Parapholis filiformis was known in
the past and grows today in only two regions: the Acre Valley and the Carmel Coast. In the Acre Valley it grows
in the Acre salt marsh (=Na'aman Estuary Reserve), in the Kishon salt marsh and
in the “Park and Drive” car park in the Haifa Bay. On the Carmel Coast P. filiformis grows in the salt ponds in Atlit, in the
salt marsh in Atlit and in Ma’agan Mikha'el. It is found only at these sites, and has disappeared from other sites where it once grew: the Dor Beach, and the beach section
from Atlit to the Carmel Coast. The Atlit salt marsh, located a hundred meters inland from the beach, has the largest P. filiformis population in the country. It was
first found in 1921, and 700 plants were counted in an area of 200 square meters in 1994. A large population was known from the Acre
salt marsh (Zohary, Vegetation Landscapes of Israel) and it is still a dominant species in patches of arid annual plants. The area where it grows is intended for construction, and therefore likely to be destroyed in the future.
Saline sand at the edge of salt marshes and
along the coast, together with Juncus acutus.
The genus Parapholis
is a small genus, which includes
only six species, all annuals that grow in the
Mediterranean Basin and in the Middle East penetrating to the
Atlantic region of Europe, where there are extensive salt marshes.
Five species of Parapholis grow in the Middle
East and two of them grow in Israel – P. filiformis and P.
incurva. The genus Parapholis is systematically close to the genus Agropyron, which
also has spikelets embedded along the rachis and two glumes perpendicular
to the stem. Formally, however, it is placed in a special tribe
in the Gramineae (Poaceae) family
(Tribe Monermeae), which in Israel include Parapholis species and Monerma cylindrica.
Parapholis filiformis is a rare species known from only six sites in
two regions, the Acre Valley and the Carmel Coast.
sites are in danger of immediate destruction. The Acre salt marsh
site is intended for construction, in
the Haifa Bay most of the salt marsh area was developed. Most probably since
1994, the P.
filiformis population has been destroyed. At the Atlit Beach-Carmel Coast the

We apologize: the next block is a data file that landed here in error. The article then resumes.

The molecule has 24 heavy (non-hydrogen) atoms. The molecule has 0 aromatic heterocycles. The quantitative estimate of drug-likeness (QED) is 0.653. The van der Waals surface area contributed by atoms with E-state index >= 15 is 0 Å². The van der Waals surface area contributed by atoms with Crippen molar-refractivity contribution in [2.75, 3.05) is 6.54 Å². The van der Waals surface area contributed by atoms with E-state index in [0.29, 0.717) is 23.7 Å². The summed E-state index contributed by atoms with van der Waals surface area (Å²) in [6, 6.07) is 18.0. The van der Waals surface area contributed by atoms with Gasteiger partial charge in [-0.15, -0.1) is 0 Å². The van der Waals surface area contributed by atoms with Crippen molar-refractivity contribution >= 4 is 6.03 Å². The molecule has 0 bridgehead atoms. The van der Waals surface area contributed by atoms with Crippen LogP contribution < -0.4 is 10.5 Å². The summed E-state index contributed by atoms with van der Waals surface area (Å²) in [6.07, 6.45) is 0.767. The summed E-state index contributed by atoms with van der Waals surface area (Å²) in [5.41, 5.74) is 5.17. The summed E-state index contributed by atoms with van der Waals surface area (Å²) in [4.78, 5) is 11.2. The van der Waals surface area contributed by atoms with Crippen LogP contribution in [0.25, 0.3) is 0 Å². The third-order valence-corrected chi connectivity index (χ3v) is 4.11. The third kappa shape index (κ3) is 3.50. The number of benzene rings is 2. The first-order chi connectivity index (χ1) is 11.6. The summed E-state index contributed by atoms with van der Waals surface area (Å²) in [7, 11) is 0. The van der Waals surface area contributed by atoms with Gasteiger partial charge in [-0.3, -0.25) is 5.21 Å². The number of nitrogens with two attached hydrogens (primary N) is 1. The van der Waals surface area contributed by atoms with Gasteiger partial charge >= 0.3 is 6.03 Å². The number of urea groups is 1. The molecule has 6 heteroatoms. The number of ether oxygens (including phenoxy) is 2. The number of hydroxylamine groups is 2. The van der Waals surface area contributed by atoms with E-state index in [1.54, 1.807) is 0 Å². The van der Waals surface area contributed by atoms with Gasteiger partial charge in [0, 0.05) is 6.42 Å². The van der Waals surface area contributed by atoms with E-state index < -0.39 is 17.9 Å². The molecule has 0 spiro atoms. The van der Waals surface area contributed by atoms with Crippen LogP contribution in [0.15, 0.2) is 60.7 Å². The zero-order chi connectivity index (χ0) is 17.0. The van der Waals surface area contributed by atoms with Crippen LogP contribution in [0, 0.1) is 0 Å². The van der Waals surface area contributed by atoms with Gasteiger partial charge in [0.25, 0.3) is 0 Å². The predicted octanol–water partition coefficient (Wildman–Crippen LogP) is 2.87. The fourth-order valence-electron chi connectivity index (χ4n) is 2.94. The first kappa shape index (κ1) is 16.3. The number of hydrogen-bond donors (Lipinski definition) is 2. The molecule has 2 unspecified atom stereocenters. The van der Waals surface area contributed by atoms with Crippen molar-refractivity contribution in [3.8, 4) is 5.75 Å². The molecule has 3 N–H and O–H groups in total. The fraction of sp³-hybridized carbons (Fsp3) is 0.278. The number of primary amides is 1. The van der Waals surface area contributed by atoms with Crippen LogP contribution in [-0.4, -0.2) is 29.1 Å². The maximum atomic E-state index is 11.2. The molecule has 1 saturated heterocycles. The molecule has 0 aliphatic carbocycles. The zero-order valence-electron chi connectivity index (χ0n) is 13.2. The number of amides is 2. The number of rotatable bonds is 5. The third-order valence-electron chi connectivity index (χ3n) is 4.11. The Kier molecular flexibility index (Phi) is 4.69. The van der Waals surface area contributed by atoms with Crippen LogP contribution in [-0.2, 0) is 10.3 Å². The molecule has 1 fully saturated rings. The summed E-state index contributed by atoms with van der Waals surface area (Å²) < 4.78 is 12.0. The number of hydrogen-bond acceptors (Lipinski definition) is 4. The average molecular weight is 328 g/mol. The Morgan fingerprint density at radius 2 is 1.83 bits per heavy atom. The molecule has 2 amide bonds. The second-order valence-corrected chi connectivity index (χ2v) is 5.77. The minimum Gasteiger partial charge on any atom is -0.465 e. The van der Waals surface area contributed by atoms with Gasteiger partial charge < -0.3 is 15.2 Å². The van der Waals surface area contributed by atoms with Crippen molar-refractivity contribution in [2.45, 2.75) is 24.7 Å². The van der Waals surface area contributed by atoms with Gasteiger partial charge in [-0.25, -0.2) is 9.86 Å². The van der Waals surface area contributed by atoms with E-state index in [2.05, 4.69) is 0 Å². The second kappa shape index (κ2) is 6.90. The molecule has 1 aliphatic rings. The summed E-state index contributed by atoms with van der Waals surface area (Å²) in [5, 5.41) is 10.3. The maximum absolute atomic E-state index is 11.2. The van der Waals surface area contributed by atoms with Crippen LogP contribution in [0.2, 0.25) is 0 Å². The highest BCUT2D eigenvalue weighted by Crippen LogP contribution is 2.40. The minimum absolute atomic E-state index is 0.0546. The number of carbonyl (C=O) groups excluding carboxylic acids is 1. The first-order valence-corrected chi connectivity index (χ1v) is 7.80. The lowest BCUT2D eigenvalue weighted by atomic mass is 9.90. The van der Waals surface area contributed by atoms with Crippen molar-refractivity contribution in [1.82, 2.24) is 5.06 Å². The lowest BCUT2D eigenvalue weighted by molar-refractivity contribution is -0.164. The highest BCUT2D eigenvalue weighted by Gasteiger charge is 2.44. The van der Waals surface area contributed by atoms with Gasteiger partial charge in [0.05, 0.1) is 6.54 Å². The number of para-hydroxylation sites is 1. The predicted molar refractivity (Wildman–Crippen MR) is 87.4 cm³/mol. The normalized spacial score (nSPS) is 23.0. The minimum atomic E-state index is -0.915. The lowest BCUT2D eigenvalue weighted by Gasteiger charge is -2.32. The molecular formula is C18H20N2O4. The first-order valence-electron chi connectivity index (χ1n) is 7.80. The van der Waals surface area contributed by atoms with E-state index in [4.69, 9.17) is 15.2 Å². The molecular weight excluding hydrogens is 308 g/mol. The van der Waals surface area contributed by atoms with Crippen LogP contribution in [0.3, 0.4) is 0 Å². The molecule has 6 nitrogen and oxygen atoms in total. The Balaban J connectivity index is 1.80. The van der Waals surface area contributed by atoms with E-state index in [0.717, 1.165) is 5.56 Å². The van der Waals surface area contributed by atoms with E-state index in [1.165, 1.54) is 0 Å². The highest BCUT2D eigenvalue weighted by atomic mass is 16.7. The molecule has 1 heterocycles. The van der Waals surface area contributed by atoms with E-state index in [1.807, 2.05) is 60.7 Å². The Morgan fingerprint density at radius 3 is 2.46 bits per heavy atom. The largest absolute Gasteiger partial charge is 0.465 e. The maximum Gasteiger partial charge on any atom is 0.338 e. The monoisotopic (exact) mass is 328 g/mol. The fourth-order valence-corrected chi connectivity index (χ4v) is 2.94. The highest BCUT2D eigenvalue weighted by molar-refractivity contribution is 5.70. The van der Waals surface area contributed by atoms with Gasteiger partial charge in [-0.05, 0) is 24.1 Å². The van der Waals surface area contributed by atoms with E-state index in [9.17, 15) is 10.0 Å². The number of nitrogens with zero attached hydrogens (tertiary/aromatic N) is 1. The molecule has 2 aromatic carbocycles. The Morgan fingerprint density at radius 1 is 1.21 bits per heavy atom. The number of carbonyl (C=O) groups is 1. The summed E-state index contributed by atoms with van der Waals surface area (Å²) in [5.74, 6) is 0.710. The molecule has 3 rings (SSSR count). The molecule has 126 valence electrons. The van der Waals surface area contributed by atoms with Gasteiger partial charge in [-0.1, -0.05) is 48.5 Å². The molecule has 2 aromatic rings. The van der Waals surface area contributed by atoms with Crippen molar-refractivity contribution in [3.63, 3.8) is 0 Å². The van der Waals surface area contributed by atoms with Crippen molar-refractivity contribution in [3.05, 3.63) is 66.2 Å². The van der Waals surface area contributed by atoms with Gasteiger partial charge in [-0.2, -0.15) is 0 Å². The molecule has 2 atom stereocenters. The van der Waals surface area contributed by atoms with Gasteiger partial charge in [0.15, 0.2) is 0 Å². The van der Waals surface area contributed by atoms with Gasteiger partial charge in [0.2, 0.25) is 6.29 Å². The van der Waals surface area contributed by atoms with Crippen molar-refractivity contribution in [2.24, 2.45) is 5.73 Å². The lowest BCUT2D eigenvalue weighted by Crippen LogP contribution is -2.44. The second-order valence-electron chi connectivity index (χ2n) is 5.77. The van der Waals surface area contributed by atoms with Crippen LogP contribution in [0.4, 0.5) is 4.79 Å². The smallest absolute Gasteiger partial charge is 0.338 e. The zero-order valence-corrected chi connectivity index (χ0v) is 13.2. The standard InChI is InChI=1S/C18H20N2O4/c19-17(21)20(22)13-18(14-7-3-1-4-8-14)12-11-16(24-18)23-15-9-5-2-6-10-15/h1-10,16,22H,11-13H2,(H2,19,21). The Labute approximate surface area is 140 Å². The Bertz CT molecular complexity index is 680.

population has probably been eradicated by intensive
recreational activity. All the sites are very vulnerable due to the intensive leisure
activity on the beaches.
population size in
P. filiformis patches is of the order of hundreds
is concern regarding the other countries along
the Mediterranean Coast.
P. filiformis has only one site
in a proposed reserve –
the Acre salt marsh in the Na'aman
Two nature reserves should be
demarcated and declared in the coastal marshes: one in Atlit and the other in
the Acre salt marsh. Their populations should be monitored and if necessary rehabilitated.
is a Mediterranean-Atlantic species that grows
along the coasts of all
the Mediterranean countries and islands. In the Middle East, it is found only on the
Turkish coast and islands and is extinct from Egypt, Syria and Lebanon.
filiformis is a small and rare annual plant of salt marshes and saline
sands on the Mediterranean coast. P. filiformis
seems inconsequential as a vegetation element, in terms of diversity and attractiveness. However, from the perspective
of nature conservation it is an excellent indicator of the state
of the salt marshes on the Mediterranean coast. Its habitat was destroyed due to the intensive development and recreational
activity on all the beaches. It is also a western and northern peripheral species, whose populations in Israel are more fragmented
than those of Turkey and Greece.
Current Occupancy Map
|Classification||On the endangered species list|
|Conservation Site||Atlit Salt Marsh, Acre Salt Marsh|
|IUCN category||DD EW EX LC CR EN VU NT|